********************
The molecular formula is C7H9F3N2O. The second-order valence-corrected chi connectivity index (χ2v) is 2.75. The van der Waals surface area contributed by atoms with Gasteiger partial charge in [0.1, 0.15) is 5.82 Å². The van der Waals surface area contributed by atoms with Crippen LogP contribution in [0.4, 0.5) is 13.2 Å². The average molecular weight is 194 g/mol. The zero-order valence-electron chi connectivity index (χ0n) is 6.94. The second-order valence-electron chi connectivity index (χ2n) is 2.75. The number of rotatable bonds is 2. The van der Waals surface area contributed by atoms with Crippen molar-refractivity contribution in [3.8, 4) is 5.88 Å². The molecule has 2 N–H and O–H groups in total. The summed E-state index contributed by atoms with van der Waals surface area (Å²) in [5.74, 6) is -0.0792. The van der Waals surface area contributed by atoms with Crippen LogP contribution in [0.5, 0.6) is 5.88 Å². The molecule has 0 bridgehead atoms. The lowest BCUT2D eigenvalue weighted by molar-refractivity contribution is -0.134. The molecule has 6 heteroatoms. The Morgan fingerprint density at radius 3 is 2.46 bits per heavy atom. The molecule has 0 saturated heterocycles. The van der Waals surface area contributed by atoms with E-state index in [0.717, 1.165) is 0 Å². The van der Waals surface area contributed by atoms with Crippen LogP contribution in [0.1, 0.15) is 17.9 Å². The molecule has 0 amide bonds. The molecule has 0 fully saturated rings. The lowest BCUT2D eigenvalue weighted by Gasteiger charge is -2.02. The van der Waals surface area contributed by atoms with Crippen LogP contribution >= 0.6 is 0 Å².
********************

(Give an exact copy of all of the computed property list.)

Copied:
The molecular formula is C7H9F3N2O. The second-order valence-corrected chi connectivity index (χ2v) is 2.75. The van der Waals surface area contributed by atoms with Gasteiger partial charge in [0.1, 0.15) is 5.82 Å². The van der Waals surface area contributed by atoms with Crippen LogP contribution in [0.4, 0.5) is 13.2 Å². The average molecular weight is 194 g/mol. The zero-order valence-electron chi connectivity index (χ0n) is 6.94. The second-order valence-electron chi connectivity index (χ2n) is 2.75. The number of rotatable bonds is 2. The van der Waals surface area contributed by atoms with Crippen molar-refractivity contribution in [3.8, 4) is 5.88 Å². The molecule has 2 N–H and O–H groups in total. The summed E-state index contributed by atoms with van der Waals surface area (Å²) in [5.74, 6) is -0.0792. The van der Waals surface area contributed by atoms with Crippen LogP contribution in [0.5, 0.6) is 5.88 Å². The molecule has 0 bridgehead atoms. The lowest BCUT2D eigenvalue weighted by molar-refractivity contribution is -0.134. The molecule has 6 heteroatoms. The Morgan fingerprint density at radius 3 is 2.46 bits per heavy atom. The molecule has 0 saturated heterocycles. The van der Waals surface area contributed by atoms with E-state index in [0.717, 1.165) is 0 Å². The van der Waals surface area contributed by atoms with Crippen LogP contribution in [0.1, 0.15) is 17.9 Å². The molecule has 0 amide bonds. The molecule has 0 fully saturated rings. The lowest BCUT2D eigenvalue weighted by Gasteiger charge is -2.02. The van der Waals surface area contributed by atoms with Crippen LogP contribution >= 0.6 is 0 Å².